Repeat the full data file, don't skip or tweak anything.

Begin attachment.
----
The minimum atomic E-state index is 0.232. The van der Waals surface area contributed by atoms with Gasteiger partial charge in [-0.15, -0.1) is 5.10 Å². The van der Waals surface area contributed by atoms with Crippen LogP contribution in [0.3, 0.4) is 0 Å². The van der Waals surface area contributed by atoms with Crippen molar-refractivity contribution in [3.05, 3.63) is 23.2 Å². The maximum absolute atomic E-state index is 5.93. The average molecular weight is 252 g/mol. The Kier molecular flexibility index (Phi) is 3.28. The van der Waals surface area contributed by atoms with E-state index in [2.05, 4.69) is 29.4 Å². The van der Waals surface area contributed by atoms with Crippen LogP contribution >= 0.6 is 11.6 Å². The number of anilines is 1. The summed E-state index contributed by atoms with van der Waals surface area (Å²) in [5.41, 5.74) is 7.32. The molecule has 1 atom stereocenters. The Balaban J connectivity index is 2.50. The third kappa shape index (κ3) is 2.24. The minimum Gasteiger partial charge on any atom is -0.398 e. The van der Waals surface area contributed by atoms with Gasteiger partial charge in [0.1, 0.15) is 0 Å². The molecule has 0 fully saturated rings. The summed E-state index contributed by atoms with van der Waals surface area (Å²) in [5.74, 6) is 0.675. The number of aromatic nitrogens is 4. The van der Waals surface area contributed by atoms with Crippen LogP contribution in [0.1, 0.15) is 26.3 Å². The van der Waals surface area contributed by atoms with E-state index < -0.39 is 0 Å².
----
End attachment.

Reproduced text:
The minimum atomic E-state index is 0.232. The van der Waals surface area contributed by atoms with Gasteiger partial charge in [-0.15, -0.1) is 5.10 Å². The van der Waals surface area contributed by atoms with Crippen LogP contribution in [0.3, 0.4) is 0 Å². The van der Waals surface area contributed by atoms with Crippen molar-refractivity contribution in [3.05, 3.63) is 23.2 Å². The maximum absolute atomic E-state index is 5.93. The average molecular weight is 252 g/mol. The Kier molecular flexibility index (Phi) is 3.28. The van der Waals surface area contributed by atoms with E-state index in [2.05, 4.69) is 29.4 Å². The van der Waals surface area contributed by atoms with Crippen LogP contribution >= 0.6 is 11.6 Å². The number of anilines is 1. The summed E-state index contributed by atoms with van der Waals surface area (Å²) in [5.41, 5.74) is 7.32. The molecule has 1 atom stereocenters. The Balaban J connectivity index is 2.50. The third kappa shape index (κ3) is 2.24. The minimum Gasteiger partial charge on any atom is -0.398 e. The van der Waals surface area contributed by atoms with Gasteiger partial charge in [0.1, 0.15) is 0 Å². The molecule has 0 fully saturated rings. The summed E-state index contributed by atoms with van der Waals surface area (Å²) in [5.74, 6) is 0.675. The number of aromatic nitrogens is 4. The van der Waals surface area contributed by atoms with Crippen LogP contribution in [0.1, 0.15) is 26.3 Å². The van der Waals surface area contributed by atoms with E-state index < -0.39 is 0 Å².